Nonprofit leader and L.A. political fundraiser sentenced to prison in embezzlement case

The former head of a prominent nonprofit in Los Angeles who pleaded guilty to embezzlement was sentenced Tuesday to six months in federal prison and six months’ home detention, according to the U.S. Attorney’s Office.

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Dixon Slingerland, the former chief executive of the nonprofit Youth Policy Institute, was also ordered by U.S. District Court Judge Dolly M. Gee to pay restitution of $750,470 and a $10,000 fine, and perform 200 hours of community service.

Slingerland’s attorney, Vicki Podberesky, did not immediately respond to a request for comment.

In addition to his professional career, Slingerland was a campaign fundraiser and donor for Democratic candidates. He was also a frequent visitor to the White House during President Obama’s administration.

He admitted in a plea agreement earlier this year that he embezzled more than $71,000 from the anti-poverty nonprofit that he led, including buying his family a $6,131 dinner at Momofuku Ko, a high-end New York City restaurant.

Slingerland also admitted that he did not report nearly $450,000 in total income from the nonprofit on his personal tax returns from 2016 to 2019, according to the plea agreement.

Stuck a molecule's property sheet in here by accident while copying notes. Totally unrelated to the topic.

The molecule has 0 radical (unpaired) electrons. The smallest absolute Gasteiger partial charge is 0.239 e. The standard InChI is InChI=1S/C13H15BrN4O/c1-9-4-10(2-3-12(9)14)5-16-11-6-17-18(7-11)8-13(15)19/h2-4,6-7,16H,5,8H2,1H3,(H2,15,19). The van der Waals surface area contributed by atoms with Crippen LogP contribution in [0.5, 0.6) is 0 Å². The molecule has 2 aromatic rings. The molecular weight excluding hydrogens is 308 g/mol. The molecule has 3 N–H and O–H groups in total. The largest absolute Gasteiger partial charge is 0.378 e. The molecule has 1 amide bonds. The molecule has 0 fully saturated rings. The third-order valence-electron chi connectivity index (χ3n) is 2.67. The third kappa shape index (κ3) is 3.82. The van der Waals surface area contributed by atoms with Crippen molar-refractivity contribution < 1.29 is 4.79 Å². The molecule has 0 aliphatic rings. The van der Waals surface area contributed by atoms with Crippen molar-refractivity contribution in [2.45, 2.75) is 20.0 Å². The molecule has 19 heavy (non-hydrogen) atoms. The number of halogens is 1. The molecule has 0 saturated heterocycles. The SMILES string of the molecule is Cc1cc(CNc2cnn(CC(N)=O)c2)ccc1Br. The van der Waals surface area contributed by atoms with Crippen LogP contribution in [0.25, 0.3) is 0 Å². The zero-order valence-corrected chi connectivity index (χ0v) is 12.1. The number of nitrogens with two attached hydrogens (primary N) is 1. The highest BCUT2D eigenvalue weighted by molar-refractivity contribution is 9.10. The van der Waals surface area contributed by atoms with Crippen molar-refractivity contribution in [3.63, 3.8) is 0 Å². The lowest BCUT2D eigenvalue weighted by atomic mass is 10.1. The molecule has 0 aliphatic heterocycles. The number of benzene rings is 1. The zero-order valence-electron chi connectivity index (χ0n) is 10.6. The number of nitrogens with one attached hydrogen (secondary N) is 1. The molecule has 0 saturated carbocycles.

Slingerland, who earned about $400,000 annually leading the nonprofit, also said in his plea agreement that he misspent more than $600,000 of the group’s funds and put personal expenses on the organization’s American Express card.

Youth Policy Institute, a nonprofit focused on education and poverty programs, received tens of millions of dollars in federal funding during the Obama administration and was promoted frequently by then-Mayor Eric Garcetti.

The group shuttered in 2019 following an audit that found a lack of oversight and inaccurate financial reports. Slingerland was also fired from the nonprofit that year.

Click here to read the full article in the LA Times


  1. Julie A. Su is an American attorney and government official who has served as acting United States Secretary of Labor since March 11, 2023, following the departure of incumbent Marty Walsh. During her time as California’s labor secretary, Su bungled millions of pandemic-related unemployment claims, resulting in a backlog that left many struggling to make ends meet, while criminals, including death row inmates, and others received billions of dollars in fraudulent payments from the state.0 U.S. Sen. John Thune (R-S.D.) highlighted Su’s time serving as secretary of labor for the state of California where she enabled massive fraud during the pandemic by directing the department to stop checking key eligibility requirements for individuals making unemployment claims.

    And she gets a promotion! LOL.

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